Buying an older used car privately
If you are in the market for an older used car, reading this will improve your chances of doing well. Follow these steps.
1. Find used cars through local classified ads, word of mouth from friends and by talking to a local mechanic. Craigslist in your area can be useful and your local paper may have a classified section. Identify cars that interest you and make a short list.
2. Google or computer search each make and year looking for problems and any general information on that specific type of car.
3. Ask anyone you know what they think of the particular year, make and model. Make a second short list of people you might ask and try to include a local mechanic. Social media might help here.
4. Communicate with seller by phone or email starting with the first car on your list.
5. From your first contact, develop a rating of the seller on a scale of 1-10 and keep reworking this number. This can help keep you from getting distracted by what the seller may say about the car.
6. Go meet the seller and see the car. While looking at the seller, ask him how long he has owned it and why he is selling it. Watch the seller’s face when they talk and try to rate them for honesty, maintaining your 1-10 rating. The answers will almost always make sense but they may not be honest or complete.
7. Ask the seller for receipts for past repair work. A lot of recent repairs can be either good or bad for you. This is just information you want from the seller as a part of your overall picture. Ask to look at the vehicle registration to ensure the name and address match up with who you are talking to and the location you are at.
8. Look at the tires. Look for rust on the vehicle. More prevalent in Canada than further south. Rust spreads faster if the car is outside a lot in wet or cold weather. Rust looks bad and it limits the life span of the car. Look for uneven areas on the body, especially below the doors and around the wheels where body filler and paint have been used to hide rust.
9. Open the hood and leave it up. Check the oil. Probably it’s fresh and new so this doesn’t tell you much. Stand behind the vehicle and ask the owner to start the engine. You are looking to see what comes out of the exhaust pipe first thing to see if the car is burning oil. Blue exhaust is likely oil. Excessive water coming out could be an engine head gasket leaking. Listen to the engine. It should idle nicely, not too fast.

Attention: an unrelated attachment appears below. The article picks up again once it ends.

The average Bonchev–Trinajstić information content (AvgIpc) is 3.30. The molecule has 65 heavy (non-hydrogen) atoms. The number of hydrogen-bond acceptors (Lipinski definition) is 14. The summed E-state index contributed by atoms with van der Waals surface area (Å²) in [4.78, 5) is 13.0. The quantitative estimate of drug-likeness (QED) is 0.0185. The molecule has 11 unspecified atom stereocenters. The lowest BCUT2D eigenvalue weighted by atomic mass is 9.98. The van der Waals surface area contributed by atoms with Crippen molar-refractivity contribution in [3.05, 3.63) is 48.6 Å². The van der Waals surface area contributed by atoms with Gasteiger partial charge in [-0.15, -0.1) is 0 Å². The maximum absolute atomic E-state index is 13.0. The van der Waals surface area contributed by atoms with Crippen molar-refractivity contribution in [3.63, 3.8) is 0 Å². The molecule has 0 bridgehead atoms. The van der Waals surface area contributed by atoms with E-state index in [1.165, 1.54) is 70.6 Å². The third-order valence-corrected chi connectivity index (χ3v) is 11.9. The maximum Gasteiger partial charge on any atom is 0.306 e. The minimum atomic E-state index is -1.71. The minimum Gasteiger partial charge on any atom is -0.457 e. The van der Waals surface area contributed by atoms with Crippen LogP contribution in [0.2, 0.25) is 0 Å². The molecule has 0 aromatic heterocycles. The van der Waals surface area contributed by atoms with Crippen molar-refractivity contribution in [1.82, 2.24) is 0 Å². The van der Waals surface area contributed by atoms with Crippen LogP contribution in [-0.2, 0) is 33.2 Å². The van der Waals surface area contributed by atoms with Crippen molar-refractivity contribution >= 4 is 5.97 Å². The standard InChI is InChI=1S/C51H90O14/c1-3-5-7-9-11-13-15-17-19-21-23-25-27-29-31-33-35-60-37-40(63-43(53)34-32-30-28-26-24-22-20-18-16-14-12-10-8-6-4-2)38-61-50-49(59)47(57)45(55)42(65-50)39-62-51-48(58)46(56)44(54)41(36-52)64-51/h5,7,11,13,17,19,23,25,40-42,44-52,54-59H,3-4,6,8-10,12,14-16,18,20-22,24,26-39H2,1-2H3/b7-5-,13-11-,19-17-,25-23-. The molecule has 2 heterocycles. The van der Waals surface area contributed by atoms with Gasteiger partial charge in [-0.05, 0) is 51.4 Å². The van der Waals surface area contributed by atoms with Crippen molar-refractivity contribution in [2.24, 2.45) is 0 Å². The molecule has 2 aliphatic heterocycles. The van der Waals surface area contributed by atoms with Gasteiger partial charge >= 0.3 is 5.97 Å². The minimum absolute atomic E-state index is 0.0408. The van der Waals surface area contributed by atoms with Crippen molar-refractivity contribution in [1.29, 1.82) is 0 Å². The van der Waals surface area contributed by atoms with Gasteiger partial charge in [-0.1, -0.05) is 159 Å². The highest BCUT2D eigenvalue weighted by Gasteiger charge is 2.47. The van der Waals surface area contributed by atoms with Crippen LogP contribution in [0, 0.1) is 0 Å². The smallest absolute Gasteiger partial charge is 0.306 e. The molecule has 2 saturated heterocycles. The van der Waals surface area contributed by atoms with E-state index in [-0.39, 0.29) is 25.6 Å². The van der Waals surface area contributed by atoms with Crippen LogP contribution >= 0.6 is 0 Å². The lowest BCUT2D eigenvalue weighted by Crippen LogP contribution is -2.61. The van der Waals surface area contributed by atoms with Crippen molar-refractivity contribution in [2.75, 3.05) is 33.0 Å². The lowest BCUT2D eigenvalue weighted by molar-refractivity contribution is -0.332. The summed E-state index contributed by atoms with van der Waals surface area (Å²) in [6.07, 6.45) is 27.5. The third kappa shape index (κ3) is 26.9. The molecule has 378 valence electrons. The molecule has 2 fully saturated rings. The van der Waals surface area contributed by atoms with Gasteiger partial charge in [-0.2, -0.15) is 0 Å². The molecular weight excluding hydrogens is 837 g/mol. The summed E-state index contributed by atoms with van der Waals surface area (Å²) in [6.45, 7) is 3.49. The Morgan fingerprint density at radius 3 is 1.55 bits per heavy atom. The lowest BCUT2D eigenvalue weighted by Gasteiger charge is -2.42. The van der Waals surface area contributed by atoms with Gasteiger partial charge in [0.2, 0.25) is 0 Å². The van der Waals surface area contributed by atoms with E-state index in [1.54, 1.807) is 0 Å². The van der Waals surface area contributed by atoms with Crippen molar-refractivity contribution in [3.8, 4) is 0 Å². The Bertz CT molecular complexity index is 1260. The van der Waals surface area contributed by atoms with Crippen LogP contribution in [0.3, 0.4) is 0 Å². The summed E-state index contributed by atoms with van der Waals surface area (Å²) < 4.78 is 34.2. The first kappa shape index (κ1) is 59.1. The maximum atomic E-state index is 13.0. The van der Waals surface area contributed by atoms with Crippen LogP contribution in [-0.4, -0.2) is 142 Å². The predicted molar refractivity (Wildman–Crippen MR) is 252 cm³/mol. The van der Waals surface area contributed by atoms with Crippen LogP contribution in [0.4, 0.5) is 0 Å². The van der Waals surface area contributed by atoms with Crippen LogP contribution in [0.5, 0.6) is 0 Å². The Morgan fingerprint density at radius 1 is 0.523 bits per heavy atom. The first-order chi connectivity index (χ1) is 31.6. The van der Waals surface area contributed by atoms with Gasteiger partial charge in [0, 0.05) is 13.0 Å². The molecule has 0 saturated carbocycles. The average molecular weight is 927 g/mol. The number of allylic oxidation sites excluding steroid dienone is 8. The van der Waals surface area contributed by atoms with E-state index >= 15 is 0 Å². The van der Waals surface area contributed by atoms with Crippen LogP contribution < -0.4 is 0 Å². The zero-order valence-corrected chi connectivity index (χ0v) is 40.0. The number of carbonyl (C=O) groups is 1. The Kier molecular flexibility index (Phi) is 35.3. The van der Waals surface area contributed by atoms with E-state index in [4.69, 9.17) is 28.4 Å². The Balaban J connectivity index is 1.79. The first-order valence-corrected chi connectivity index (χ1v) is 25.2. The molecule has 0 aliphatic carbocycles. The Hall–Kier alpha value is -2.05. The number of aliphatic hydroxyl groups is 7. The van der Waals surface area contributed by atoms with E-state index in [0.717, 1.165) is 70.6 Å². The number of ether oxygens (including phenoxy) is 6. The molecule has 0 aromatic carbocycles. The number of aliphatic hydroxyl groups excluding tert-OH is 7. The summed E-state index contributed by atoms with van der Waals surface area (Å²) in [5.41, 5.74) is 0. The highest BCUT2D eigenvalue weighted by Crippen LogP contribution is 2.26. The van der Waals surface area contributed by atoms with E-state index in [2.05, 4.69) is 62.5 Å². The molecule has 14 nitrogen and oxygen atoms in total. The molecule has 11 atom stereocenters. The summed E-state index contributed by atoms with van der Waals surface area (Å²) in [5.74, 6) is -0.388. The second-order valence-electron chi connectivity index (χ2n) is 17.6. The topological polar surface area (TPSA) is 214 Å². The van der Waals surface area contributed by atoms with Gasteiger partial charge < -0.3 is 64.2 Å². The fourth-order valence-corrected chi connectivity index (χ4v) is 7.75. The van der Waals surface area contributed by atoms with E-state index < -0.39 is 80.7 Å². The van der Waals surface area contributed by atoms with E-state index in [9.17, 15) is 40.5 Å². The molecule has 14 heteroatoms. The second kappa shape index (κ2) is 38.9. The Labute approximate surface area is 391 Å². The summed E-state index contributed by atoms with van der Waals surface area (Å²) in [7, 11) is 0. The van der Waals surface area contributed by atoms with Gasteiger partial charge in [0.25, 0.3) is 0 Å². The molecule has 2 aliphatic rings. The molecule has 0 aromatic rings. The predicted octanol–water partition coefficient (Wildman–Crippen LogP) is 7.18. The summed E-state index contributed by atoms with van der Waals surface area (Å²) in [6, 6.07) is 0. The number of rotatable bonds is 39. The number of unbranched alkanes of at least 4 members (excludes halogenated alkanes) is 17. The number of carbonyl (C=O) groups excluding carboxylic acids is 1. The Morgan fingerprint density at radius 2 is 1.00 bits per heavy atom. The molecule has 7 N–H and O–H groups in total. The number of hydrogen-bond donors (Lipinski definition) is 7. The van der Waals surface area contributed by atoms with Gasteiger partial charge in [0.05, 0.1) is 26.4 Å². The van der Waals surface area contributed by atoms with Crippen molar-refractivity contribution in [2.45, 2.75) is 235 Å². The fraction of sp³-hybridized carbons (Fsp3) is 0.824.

10. Now check the transmission fluid (automatic transmission) while the engine is running. Is it relatively clean?
11. Check over the entire car. Do you see evidence of water leaks shown by odor or dampness in the car or stains where the water has dried out? How is the upholstery and how clean is the inside of the car?
12. Now test drive the car. (close the hood first) Take it up a hill if you can. Enough power? Do the gears shift okay, do the brakes work properly? Are the muffler and exhaust system working?
13. Make a list of things that aren’t exactly as they should be.
14. You can say you now want to have your mechanic look it over. A mechanic can see quite a bit in one hour and it is good to have the brakes checked and maybe a compression test on the engine.
15. Now with your list of things that aren’t quite right, look at your seller and say to him, “is there anything wrong with this car that you know of that I’m not yet aware of?” Watch his face when he answers. Very often you will get an honest answer to this question and if not, most people are not good liars when caught by surprise and will reveal something in their face.
16. Remember that you have other cars on your buying list. If you have doubts about this one, put it on hold and go on to look at the next one on your list. The seller could sell it in the meantime but that’s a risk you may need to take.
17. If you decide it will meet your needs, evaluate the asking price and decide how much you want to offer the seller. If there are any obvious repairs to be made, deduct what you think they will cost from what you want to pay and tell the seller your logic. The seller may counter your offer with a higher price and you can now negotiate with him.
Enjoy your new car.